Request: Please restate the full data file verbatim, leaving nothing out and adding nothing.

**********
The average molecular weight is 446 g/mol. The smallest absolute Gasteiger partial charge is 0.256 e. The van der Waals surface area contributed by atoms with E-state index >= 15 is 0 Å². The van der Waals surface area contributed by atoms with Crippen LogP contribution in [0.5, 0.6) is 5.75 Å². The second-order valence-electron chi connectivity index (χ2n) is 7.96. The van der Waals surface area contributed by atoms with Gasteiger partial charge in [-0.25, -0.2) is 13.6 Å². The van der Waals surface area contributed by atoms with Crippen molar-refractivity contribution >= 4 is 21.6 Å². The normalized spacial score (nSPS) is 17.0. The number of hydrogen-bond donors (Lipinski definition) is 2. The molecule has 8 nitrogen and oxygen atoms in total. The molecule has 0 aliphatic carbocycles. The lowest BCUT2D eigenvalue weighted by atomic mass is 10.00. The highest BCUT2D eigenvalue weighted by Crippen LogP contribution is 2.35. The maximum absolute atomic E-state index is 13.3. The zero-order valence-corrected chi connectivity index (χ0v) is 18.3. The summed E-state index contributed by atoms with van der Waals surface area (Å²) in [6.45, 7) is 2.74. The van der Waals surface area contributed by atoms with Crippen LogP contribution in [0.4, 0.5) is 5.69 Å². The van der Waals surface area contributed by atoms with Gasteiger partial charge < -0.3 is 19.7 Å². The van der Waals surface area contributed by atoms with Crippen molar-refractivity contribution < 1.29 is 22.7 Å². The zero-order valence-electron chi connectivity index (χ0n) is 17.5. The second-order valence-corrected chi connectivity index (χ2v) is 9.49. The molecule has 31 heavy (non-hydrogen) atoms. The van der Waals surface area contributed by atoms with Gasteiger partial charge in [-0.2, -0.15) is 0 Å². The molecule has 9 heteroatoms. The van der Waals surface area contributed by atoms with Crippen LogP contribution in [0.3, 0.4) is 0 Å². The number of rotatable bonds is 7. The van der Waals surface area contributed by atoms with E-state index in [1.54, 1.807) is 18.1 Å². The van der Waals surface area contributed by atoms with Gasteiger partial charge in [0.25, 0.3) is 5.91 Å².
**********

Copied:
The average molecular weight is 446 g/mol. The smallest absolute Gasteiger partial charge is 0.256 e. The van der Waals surface area contributed by atoms with E-state index >= 15 is 0 Å². The van der Waals surface area contributed by atoms with Crippen LogP contribution in [0.5, 0.6) is 5.75 Å². The second-order valence-electron chi connectivity index (χ2n) is 7.96. The van der Waals surface area contributed by atoms with Gasteiger partial charge in [-0.25, -0.2) is 13.6 Å². The van der Waals surface area contributed by atoms with Crippen molar-refractivity contribution >= 4 is 21.6 Å². The normalized spacial score (nSPS) is 17.0. The number of hydrogen-bond donors (Lipinski definition) is 2. The molecule has 8 nitrogen and oxygen atoms in total. The molecule has 0 aliphatic carbocycles. The lowest BCUT2D eigenvalue weighted by atomic mass is 10.00. The highest BCUT2D eigenvalue weighted by Crippen LogP contribution is 2.35. The maximum absolute atomic E-state index is 13.3. The zero-order valence-corrected chi connectivity index (χ0v) is 18.3. The summed E-state index contributed by atoms with van der Waals surface area (Å²) in [6.45, 7) is 2.74. The van der Waals surface area contributed by atoms with Crippen LogP contribution in [0.4, 0.5) is 5.69 Å². The van der Waals surface area contributed by atoms with Gasteiger partial charge < -0.3 is 19.7 Å². The van der Waals surface area contributed by atoms with Crippen molar-refractivity contribution < 1.29 is 22.7 Å². The zero-order valence-electron chi connectivity index (χ0n) is 17.5. The second-order valence-corrected chi connectivity index (χ2v) is 9.49. The molecule has 31 heavy (non-hydrogen) atoms. The van der Waals surface area contributed by atoms with Gasteiger partial charge in [-0.2, -0.15) is 0 Å². The molecule has 9 heteroatoms. The van der Waals surface area contributed by atoms with Crippen LogP contribution in [0.3, 0.4) is 0 Å². The number of rotatable bonds is 7. The van der Waals surface area contributed by atoms with E-state index in [1.54, 1.807) is 18.1 Å². The van der Waals surface area contributed by atoms with Gasteiger partial charge in [0.25, 0.3) is 5.91 Å².